Adam Humphreys

As we drove past the consulate a third time we saw the police cruisers beginning to make their exit.

“They’re leaving,” said Steve.

“But they’ll be back,” I said.

I wanted to go home.

“Let’s just give it a try and see what happens,” said Steve. “We might as well,” he said, U-turning the van in front and sliding into the loading zone. I greeted King, the security guard and pointed at our van. I said, “If anyone needs help we’ll be right over there.”

He sent us two customers during the first hour. I helped both of these customers to give Steve a demonstration on how this would work. Finishing with the second customer I stepped outside to view the line and found a large mediterranean man standing beside the sliding door.

He said, “the guy there told me you can help with the forms?”

I said, “yes, Steve do you think you can help this gentleman?”

Steve said, “Step right in.” I closed the door behind them. Half way towards the line a small woman intercepted me, asking if I could help her with the form. I said, “sure thing, come with me.”

For the next two hours Steve and I were pinned into the van with a constant stream of customers. I noticed several people standing beside the van and typed as fast as I could. We had two computers, and when one of us was not busy with someone inside the van—and at this point the people who came inside were crouching, squatting, like Asian farmers, as they gave up their addresses and crucial details—the free person would go back to the front of the line at the security checkpoint.

We juggled the AC power cord between the printer, when printing needed to be done, my laptop, when it was running low on power, and Steve’s laptop, meanwhile ferrying people to and from our van, trying to remember to turn on the van every so often to avoid draining the car battery, and asking, “what’s the purpose of your trip,” and “Have you been to China before?”

When the van’s internal battery finally gave out, and the humming of the printer was cut off mid-page, the man I had been working with, a middle aged waspy guy who had accompanied his mother to get her a Visa form (she was waiting with her arms crossed outside), suggested we buy a portable power pack such as the kind he had on his boat. He was extremely excited about our business.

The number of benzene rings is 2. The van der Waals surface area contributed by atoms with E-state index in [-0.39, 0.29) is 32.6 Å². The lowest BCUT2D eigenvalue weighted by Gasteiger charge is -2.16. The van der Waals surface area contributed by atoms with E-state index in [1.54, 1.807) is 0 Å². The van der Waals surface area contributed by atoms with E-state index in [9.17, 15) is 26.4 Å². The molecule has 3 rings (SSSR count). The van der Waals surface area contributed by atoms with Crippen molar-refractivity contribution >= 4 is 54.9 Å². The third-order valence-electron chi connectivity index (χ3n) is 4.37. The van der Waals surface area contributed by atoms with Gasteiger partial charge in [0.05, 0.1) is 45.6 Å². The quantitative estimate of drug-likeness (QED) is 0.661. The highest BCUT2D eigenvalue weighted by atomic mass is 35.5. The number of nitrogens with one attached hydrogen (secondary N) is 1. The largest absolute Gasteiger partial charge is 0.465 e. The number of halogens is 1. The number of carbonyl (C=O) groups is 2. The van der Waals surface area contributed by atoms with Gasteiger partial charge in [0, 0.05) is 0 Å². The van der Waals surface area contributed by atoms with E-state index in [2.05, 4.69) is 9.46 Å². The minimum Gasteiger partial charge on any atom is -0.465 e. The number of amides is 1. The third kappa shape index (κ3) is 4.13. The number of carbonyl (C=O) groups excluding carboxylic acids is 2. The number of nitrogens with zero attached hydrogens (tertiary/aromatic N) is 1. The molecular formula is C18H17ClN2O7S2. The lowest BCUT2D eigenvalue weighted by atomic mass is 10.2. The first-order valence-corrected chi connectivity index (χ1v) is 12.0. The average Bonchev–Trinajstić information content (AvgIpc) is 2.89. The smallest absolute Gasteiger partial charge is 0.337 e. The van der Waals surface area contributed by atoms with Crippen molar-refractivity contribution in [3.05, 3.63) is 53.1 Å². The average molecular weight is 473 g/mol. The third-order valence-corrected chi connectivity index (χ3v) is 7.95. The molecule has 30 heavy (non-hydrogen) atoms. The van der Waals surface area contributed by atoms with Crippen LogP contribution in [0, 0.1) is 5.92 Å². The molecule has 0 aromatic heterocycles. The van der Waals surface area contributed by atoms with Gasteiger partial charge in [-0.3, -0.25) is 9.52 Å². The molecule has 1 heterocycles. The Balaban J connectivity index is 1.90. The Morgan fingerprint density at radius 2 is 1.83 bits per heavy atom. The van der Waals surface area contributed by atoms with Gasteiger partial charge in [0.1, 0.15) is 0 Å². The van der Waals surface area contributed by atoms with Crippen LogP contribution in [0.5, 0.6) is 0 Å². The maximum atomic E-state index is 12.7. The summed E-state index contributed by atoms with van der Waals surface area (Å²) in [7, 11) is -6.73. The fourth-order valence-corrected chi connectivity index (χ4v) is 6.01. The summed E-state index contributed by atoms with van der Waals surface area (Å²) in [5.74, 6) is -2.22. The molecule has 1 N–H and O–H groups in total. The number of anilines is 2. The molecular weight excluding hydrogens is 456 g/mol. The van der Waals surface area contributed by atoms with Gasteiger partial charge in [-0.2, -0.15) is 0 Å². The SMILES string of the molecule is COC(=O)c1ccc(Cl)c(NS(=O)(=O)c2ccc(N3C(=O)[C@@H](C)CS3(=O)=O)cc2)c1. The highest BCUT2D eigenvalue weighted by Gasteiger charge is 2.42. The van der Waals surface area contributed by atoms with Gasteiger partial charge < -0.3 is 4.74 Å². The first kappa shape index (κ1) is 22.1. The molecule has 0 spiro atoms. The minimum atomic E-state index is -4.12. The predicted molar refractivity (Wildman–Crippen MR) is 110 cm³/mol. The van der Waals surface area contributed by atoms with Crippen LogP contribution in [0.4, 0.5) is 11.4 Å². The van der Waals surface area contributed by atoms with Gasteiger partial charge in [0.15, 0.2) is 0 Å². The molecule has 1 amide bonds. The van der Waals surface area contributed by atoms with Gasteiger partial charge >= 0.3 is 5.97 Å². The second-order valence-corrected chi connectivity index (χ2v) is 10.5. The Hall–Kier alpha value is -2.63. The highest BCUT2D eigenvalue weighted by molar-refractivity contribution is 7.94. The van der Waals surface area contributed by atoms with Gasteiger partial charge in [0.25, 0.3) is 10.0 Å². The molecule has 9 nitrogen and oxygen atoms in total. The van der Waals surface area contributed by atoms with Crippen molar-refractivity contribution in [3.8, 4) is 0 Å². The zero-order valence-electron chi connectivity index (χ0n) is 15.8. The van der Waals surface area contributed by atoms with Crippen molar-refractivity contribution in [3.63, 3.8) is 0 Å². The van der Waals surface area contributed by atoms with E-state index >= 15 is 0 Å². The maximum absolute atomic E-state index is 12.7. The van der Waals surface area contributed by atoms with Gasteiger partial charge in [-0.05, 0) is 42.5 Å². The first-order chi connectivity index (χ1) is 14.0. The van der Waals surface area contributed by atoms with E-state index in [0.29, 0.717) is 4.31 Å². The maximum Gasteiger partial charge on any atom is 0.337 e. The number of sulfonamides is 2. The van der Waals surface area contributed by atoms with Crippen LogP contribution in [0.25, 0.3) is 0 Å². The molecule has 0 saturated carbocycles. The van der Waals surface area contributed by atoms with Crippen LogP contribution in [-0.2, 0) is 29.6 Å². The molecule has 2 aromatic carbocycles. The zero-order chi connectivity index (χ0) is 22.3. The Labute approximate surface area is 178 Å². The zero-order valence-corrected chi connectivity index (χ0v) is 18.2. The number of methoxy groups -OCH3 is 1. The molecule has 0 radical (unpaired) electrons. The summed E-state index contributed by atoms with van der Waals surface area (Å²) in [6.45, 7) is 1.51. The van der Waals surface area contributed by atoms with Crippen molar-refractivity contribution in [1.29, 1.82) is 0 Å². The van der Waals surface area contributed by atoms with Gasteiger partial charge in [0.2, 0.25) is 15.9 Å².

“Where could I get one?”

“Home depot,” he said. “I’ll buy you one, you stay here and try to help these people.”

He looked up the nearest home depot on his phone as I reached into my pocket to find some money for him. A thick wad of tangled bills spilled out and some fell on the ground.

“How much will it cost?”

“About a hundred bucks,” he said.

I gave him one-twenty. Fifteen people stood beside the passenger door waiting for help with their forms.

“It was $20, but now it’s $40!” I heard myself exclaiming, exiting the driver’s side of the van and walking towards the disorganized crowd. Some split away from the group, walked away. “There is a Burger King up the street that can help you faster than we can at this point, if you are near the end of the line!” I said.

I did my best to entertain everyone for the next little while.

The waspy guy returned some twenty minutes later with a power-pack that had ended up running him nearly two hundred and fifty dollars. He refused to let me pay for the balance.

When our last customer left the van close to 2:30pm I slid open the side door and saw Mike, the near-toothless Visa Consultant from the Burger King Internet Cafe, leaning against the building opposite, and clapping slowly.

“I’m very impressed,” he said.


“You know you can’t park there right?”

“It’s a loading zone,” I said, “who’s to say I wasn’t loading.”

I ignored him as he called after me, climbed in the driver’s seat of the van, and looked over to Steve. A pool of crushed up bills lay in his lap.

“What did we make?” I said.

“Well if I’m counting it up right,” he said, “less the hundred you gave to that guy and the ten we spent on Pizza…”

He shuffled some bills.

“How much!” I said.

“Six … Eighty.”

“That’s pretty good,” said Tull, stroking his beard. “All cash?”

“All cash,” I said.

I took 40 and slipped it into King’s palm near the security entrance, (“Smaht—") thanking him for helping us out through the day, saying we’d see him in the morning, him smiling hugely, and I was skipping back to the Van when I received a text from Steve’s girlfriend that said, “Genius.”